Aston Martin DB9 2004 is the first car to be built at the Gaydon plant in England. The DB prefix in DB9 stems from David Brown who owned Aston Martin from the late 1940’s into the 1970’s. The DB9 was designed by Ian Callum and Henrik Fisker. The DB9 replaces the DB7 which started production in 1994.
The DB9 coupe has a 6.0L engine. It has the same V12 engine as the Aston Martin Vanquish. With a width of 73.8 inches (over 6 feet), a height of 52 inches, and a length of 185 inches, it would be an understatement to say that the DB9 is a big GT. With such massive size in a coupe one might consider this machine cumbersome and slow. But underneath its bonnet lies a 450Hp power plant capable of raising the car to speeds over 180mph.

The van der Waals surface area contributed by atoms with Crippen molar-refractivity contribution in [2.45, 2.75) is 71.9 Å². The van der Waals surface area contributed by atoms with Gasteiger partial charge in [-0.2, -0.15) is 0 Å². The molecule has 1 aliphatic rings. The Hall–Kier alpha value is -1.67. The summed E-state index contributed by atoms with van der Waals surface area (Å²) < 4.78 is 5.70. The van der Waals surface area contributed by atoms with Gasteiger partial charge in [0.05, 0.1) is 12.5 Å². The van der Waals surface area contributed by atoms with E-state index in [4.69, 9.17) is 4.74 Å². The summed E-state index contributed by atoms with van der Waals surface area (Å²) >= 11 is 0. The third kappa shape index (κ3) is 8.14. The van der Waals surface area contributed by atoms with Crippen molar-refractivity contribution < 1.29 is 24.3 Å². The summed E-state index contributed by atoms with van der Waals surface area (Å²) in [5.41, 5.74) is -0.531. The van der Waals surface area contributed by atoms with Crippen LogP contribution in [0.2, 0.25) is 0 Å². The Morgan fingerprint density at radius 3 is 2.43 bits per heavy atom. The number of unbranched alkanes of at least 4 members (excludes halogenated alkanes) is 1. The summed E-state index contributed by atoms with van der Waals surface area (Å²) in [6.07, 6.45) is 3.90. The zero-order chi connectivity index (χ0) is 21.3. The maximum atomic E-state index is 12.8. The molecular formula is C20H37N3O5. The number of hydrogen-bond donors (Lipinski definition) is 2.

Currently there are more than 5000 Aston Martin DB9’s produced each year. It is around the same numbers as Ferrari’s F430 and Porsche’s 911 Turbo. The DB9 come outfitted in a standard manual transmission or with a floppy paddle gear box. The instrument panel is as unique as the gearbox. The DB9’s tachometer runs in a counter clockwise direction. Instead of the usual redline that is on most sports cars instrument panel the DB9 has a red light that glows when you are redlining the engine. In 2006 a sports package was introduced for the DB9 which improved stiffness, lowered right height, and added aluminum 19 in alloy wheels.